Coming to grips with Bowen Family Systems Theory in a collaborative learning environment.

Building Bridges – thinking about ways to communicate Bowen systems theory across frameworks

Reflections on the 50th Bowen Centre Symposium, Arlington – November 2013.
By Jenny Brown

I have recently returned from Washington DC where I attended and presented at the Bowen Centre’s 50th Symposium. It was a privilege to participate in such a long standing gathering of systems thinkers. The 50th anniversary celebration and some of the presentations from Bowen’s letter writing and manuscript archives gave a rich historical insight into the development of this family systems theory. Amongst all of this stimulating thinking and learning I found myself wondering about how it is possible to build better connections between those who think in terms of systems and those who focus primarily on individual or on two person relationships. Could I be more effective in forging idea exchanges and respectful connections with those who explain and treat human symptoms differently or more eclectically?

The Symposium guest scientist, who presented his research on temperament, was Nathan Fox PhD (Distinguished University Professor in the Department of Human Development at the University of Maryland). At the first panel discussion Professor Fox raised the issue of the chasm between clinical work and research. He spoke about the challenges of language confusion between what he was hearing from Bowen presentations and the language he was familiar with from the research literature. The question of how to bridge the gulf between disciplines and theoretical perspectives was a continuing theme of symposium discussions. What goes into successfully communicating across frameworks?

Some symposium discussions addressed the value of communicating a systems understanding of the published research on topics such as the impact of the social environment (in particular family factors) on childhood expression of temperament. There was further discussion about removing unhelpful jargon that excludes helpful sharing of viewpoints and discoveries (this sentence is a little confusing to me, can you simplify or will your readers understand?). Examples of jargon and language barriers were Bowen theory’s use of the term “anxiety” as the driving force of patterns of distance, over-involvement and triangles. This general use of the descriptor “anxiety” was highlighted by professor Fox as confusing for researchers who are used to diagnostic and specific contextual categories of anxiety.

I have been reflecting on the successes and setbacks in my process of bridging good dialogue that explores both Bowen theory and other approaches. The intellectual effort of writing partnerships and discarding jargon for descriptions in everyday language is only a small part of addressing the chasm. I think that it is most important to observe and address the underlying emotional process (heightened tension) that undergirds dealing with differences. A couple of months ago I received some feedback from a participant in a training group I was facilitating. She expressed that she experienced me shutting down her ideas about a therapeutic approach in our group conversation. I appreciated her openness with me about this interaction. I certainly could recognise that at times I can get reactive to people taking discussion in a different direction to what I am privileging. I responded to this valued scholar’s feedback saying that sadly my principles and my reactions are not always in sync. While my principle is to engage thoughtfully and genuinely in listening to and learning something from alternate frameworks, I know that my immaturity often overrides and I automatically act in ways that devalue the autonomy of another’s thinking journey. This awareness is an ongoing part of my growing up journey. Staying connected to the thinking of others when it is different to where my thinking is going is one of the key components of working towards lifting maturity (differentiation).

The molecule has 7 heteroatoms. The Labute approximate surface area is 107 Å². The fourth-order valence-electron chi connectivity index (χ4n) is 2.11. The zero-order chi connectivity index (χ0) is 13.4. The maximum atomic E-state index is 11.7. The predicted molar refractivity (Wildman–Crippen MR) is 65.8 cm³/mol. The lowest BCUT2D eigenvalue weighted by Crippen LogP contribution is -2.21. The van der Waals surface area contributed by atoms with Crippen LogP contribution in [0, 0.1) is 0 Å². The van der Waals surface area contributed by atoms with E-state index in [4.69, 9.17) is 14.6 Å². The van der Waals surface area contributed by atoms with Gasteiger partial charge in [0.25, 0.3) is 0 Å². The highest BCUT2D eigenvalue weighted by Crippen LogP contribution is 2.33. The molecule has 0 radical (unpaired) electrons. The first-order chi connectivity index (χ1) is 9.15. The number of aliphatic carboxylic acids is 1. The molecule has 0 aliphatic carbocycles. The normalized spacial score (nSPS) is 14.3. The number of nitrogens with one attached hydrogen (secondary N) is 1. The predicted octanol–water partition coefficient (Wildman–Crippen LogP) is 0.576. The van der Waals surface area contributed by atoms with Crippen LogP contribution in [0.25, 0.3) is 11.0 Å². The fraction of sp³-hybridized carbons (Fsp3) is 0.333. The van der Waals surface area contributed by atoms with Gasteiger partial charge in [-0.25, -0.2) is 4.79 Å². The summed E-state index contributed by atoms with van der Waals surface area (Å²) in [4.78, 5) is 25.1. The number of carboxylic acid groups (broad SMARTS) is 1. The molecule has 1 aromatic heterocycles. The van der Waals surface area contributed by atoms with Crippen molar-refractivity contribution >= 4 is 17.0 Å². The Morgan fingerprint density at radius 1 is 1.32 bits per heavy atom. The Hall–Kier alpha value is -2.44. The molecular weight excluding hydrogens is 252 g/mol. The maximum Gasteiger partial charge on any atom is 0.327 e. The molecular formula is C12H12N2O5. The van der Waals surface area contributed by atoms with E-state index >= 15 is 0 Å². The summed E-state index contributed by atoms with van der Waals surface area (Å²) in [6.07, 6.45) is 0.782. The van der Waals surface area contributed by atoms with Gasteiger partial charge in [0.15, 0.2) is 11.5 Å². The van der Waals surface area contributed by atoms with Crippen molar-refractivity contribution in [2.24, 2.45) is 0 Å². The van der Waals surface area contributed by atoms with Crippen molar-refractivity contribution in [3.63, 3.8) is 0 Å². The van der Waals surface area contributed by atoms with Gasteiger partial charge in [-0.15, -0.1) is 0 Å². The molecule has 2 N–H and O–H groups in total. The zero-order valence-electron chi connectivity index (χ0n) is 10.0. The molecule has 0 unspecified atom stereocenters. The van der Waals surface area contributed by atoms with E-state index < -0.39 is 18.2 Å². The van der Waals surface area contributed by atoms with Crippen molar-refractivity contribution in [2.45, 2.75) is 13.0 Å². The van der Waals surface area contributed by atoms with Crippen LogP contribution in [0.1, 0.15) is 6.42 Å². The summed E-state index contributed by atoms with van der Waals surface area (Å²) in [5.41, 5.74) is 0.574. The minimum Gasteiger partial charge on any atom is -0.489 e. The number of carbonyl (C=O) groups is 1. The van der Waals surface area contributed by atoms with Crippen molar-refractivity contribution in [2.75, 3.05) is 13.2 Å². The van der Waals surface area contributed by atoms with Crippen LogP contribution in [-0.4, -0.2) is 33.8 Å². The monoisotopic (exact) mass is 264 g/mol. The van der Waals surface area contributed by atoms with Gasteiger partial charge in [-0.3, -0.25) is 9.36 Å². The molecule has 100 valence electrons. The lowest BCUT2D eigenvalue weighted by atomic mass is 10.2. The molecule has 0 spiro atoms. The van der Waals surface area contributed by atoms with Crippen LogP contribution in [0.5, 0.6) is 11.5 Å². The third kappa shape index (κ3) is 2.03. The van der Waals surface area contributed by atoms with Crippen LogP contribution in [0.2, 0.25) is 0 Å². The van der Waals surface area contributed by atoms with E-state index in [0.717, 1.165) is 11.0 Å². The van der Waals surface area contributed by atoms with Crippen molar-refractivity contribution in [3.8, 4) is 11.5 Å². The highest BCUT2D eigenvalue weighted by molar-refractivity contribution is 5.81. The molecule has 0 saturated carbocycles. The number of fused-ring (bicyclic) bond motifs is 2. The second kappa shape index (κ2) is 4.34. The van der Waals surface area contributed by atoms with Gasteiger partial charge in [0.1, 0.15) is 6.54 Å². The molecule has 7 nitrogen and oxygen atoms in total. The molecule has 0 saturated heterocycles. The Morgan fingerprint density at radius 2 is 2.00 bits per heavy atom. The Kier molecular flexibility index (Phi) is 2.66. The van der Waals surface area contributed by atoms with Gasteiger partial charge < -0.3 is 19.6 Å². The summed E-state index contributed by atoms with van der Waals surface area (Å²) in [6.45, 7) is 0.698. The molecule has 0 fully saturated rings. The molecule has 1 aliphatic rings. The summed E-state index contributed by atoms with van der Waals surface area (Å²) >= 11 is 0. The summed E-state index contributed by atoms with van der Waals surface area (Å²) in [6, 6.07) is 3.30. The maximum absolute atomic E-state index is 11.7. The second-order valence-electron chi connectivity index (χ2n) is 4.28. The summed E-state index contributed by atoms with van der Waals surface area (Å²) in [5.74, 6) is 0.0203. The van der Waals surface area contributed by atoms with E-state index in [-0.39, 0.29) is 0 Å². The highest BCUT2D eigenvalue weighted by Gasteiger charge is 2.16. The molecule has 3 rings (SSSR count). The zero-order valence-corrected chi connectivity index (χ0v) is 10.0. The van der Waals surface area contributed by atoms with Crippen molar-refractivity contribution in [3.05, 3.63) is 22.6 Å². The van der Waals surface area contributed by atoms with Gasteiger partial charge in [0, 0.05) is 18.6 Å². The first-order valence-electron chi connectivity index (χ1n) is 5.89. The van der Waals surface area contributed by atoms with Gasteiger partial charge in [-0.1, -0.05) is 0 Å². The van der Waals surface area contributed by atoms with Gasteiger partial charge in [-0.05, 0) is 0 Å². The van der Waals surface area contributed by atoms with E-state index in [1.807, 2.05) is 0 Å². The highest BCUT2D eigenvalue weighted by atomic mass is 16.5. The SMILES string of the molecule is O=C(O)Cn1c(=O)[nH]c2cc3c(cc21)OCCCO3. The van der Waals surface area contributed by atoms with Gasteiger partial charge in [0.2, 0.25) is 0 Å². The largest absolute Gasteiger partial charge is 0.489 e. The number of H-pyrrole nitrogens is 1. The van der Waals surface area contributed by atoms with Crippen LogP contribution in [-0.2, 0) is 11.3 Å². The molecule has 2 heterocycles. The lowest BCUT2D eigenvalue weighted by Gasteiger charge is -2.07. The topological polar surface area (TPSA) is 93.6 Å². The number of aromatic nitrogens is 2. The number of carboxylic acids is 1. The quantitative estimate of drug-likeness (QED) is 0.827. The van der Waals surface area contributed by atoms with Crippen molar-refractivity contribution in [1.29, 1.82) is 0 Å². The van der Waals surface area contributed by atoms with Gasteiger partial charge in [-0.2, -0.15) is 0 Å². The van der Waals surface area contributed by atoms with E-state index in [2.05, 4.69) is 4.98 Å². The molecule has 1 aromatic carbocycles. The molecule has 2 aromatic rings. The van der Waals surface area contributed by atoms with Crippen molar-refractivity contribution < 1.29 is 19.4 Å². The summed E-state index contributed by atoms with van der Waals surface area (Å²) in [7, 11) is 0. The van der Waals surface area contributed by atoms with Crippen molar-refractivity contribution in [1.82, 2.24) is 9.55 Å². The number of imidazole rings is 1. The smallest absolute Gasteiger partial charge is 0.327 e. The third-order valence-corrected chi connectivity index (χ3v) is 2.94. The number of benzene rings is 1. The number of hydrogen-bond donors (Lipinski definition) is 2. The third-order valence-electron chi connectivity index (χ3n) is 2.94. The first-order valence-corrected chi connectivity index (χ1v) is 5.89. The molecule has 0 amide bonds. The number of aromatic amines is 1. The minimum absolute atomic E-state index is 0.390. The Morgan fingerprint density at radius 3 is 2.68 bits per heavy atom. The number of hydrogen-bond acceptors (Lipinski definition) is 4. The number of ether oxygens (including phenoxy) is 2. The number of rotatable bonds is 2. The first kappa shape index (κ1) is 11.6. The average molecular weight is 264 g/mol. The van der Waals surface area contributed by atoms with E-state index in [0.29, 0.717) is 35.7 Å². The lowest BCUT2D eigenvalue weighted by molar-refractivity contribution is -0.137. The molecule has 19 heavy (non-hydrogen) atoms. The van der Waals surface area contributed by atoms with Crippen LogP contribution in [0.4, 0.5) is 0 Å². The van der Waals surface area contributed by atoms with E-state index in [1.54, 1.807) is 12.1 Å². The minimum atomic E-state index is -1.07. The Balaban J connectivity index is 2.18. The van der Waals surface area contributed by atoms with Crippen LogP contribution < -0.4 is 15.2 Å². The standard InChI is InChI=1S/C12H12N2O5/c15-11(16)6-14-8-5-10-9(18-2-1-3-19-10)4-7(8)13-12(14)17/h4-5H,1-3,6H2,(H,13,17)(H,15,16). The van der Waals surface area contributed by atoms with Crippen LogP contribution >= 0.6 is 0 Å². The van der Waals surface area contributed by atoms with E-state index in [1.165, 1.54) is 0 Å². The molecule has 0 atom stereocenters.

These are some of the 7 aspects of working on maturity in relationships that I summarise in my book, “Growing Yourself Up”:
Staying connected — especially in the face of difference:
– To what degree can I enjoy the mutual benefits of close relationships without losing my responsible self (my boundaries)?
– To what degree am I able to keep in calm contact with those in my family or group who view things differently to me?
– To what extent am I able to resist becoming a chameleon who adjusts my viewpoint to fit in with others and to keep a sense of peace?
– To what extent am I able to express my opinions without becoming emotionally charged up or needing to find allies to support my view?

I was glad for the effort presenters at the symposium made to engage in a dialogue about bridging the chasm across different frameworks. I appreciate that this was what guided Dr Bowen in inviting scientists to his centre’s meetings so that his theory could be thoughtfully scrutinised through the lens of various scientific endeavors. For myself the building of bridges is, at its core, a relationship and emotional process. It calls for not responding to difference as threatening and not reactively pushing a preferred way of understanding onto others. Conversely it doesn’t mean blurring a distinctive in order to create false harmony. I will need to work to keep observing myself in this ”bridge building effort” and continue to welcome the feedback from others about their experience of our communication.

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